Unable to just let things be we often form these stories in our heads to try and understand and make sense of things that are happening to us. One of the problems is that we as humans are notorious for thinking the worst, projecting, and creating negative stories about why people say or do things, just as I had done. Sometimes it's just not about you. But often we for our understanding, and our views around ourselves and create subconscious ways to put ourselves down. Often times it seems these stories or reasons we create in our mind are completely untrue and doing way more harm than good.

    Again, thank you so much. Your writing is always so personal and so real and in being that way, it is very much more touching, insightful, and helpful.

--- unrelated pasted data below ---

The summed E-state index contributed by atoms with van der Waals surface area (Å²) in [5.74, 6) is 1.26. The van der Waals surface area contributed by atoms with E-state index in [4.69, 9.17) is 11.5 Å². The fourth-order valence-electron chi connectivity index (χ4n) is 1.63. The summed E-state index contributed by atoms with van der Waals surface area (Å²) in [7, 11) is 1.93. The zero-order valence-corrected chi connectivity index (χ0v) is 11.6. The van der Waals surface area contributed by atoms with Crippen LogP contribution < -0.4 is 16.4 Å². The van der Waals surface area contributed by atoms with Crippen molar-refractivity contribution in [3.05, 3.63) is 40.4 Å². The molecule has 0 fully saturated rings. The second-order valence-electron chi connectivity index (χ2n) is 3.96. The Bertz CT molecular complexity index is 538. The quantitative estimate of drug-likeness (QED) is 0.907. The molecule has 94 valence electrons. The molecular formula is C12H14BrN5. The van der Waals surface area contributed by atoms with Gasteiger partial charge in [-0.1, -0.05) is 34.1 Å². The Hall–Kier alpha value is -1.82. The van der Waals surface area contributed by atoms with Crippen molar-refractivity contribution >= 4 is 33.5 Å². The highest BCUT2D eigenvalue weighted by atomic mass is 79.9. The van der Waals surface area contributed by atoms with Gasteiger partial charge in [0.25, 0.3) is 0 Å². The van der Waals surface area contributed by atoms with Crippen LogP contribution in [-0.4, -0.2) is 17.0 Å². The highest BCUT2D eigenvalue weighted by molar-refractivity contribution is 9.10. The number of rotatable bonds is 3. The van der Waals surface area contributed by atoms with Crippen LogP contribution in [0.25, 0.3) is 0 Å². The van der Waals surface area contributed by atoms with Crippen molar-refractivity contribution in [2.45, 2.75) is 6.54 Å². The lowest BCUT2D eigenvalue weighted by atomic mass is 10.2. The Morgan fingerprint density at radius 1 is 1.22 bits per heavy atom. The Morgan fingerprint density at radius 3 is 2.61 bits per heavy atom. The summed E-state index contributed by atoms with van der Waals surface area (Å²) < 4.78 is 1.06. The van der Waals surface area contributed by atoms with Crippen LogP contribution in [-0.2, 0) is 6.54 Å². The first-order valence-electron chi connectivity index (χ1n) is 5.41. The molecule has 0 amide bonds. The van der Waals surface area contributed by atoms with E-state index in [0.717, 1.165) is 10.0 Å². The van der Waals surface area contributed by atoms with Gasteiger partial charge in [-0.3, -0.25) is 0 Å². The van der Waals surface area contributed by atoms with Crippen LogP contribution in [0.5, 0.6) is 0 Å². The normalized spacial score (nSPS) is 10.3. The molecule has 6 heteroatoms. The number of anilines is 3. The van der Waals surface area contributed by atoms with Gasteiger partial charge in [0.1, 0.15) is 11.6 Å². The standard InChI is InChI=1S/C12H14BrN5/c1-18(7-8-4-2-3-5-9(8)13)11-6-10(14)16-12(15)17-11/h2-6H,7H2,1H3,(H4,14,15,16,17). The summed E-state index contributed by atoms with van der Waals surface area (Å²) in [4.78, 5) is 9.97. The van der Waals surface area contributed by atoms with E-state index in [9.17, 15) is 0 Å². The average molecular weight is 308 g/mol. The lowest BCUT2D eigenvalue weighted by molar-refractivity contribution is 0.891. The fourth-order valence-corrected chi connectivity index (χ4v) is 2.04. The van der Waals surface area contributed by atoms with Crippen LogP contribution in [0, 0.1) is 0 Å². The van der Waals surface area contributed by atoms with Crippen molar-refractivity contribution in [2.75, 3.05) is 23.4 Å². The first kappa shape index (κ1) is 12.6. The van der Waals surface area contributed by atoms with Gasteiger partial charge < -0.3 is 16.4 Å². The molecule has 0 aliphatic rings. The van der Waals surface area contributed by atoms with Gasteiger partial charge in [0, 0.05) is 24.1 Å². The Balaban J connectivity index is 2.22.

I apologize for any mistakes. I typed this on my iphone.


    1. John, so much richness here in your comment (although I admit I was equally impressed that you wrote it on an iphone! :-)

      One of the things you point to is becoming comfortable with not knowing, not understanding, willing to accept that in any given moment my perspective is limited (often in ways of which I have no conscious awareness) and so what someone else is doing or feeling is truly a mystery to me. As I get older I find I am able to let this be what it is- something I really do not grasp, something to simply be with in wonder.